"This is the highest priority for the big game section right now," wrote Nicole Quintana, a big game manager in mid-January.
Quintana recommended that even after the initial cull, a wildlife manager check both sides of the canyon each morning and report back to her superiors.
Ultimately, the department culled 11 bighorns in January, Liley said.
But the department had been trying to figure out a long-term strategy to bring the Gorge herd population down to 300 to 350 animals, roughly the size of the herd before they started wandering. Capping the herd, they reason, is the best way to minimize bighorn contact with domestic sheep and keep the population from growing so large they start running out of habitat and food.
According to an email from biologist Rominger, the two best strategies for controlling the population were trapping and translocation (using nets and helicopters, the method by which all bighorns in Taos County were reintroduced), or implementing ewe hunts.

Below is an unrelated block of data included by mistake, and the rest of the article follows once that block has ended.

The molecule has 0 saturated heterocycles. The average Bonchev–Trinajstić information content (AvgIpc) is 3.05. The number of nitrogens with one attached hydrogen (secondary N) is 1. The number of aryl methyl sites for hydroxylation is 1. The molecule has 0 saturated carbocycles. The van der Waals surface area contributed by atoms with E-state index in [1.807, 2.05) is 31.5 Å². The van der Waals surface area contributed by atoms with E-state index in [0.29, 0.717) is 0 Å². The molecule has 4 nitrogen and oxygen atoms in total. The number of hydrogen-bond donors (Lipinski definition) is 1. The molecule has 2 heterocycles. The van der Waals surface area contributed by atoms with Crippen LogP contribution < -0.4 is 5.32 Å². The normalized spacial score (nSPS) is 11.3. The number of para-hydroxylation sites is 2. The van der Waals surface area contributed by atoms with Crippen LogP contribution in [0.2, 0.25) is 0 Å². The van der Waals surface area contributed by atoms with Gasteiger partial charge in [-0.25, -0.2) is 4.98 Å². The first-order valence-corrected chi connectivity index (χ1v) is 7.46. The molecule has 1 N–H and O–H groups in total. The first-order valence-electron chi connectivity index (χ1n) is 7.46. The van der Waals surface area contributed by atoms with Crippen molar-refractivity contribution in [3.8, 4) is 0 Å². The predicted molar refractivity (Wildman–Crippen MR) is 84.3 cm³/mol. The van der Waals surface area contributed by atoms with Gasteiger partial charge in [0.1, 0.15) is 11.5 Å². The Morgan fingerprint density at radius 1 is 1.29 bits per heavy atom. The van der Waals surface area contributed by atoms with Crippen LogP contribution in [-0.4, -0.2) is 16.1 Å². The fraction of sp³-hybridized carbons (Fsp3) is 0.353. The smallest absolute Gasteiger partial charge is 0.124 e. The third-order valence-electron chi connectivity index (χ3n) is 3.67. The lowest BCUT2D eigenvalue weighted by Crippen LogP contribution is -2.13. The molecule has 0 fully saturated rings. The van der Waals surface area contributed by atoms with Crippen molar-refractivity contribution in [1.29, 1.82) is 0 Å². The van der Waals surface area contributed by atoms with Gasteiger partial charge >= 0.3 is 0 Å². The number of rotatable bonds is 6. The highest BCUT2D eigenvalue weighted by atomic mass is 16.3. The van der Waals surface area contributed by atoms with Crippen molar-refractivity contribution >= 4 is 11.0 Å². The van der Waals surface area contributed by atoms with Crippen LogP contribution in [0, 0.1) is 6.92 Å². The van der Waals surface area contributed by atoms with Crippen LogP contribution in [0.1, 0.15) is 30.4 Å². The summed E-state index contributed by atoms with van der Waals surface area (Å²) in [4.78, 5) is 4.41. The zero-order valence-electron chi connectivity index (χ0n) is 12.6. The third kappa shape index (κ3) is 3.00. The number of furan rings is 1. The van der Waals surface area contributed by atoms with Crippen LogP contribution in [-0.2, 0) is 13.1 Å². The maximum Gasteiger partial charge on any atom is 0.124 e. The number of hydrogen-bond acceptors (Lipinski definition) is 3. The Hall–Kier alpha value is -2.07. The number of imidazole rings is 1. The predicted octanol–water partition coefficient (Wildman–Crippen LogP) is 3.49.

Liley said the department tried trapping in the Gorge to install radio collars on two occasions, but it resoundingly did not work.
In alpine areas the sheep are so salt-starved that wildlife managers only have to drop a salt block on a mountain top and watch them "come running," he said. That's not the case in the Gorge. "We tried hay, apple pulp that gets a little fermented, we tried salt. We tried everything. They won't attract." Furthermore, he said the terrain makes the Gorge impractical and dangerous for helicopter pilots and sheep alike.
So the state is considering opening the Río Grande Gorge to annual ewe hunts via the rulemaking process for big game hunts between 2019 and 2023. The state currently has a drawing for four ram tags in the Gorge each year. The proposal will be heard by the state Game Commission for the final time in May.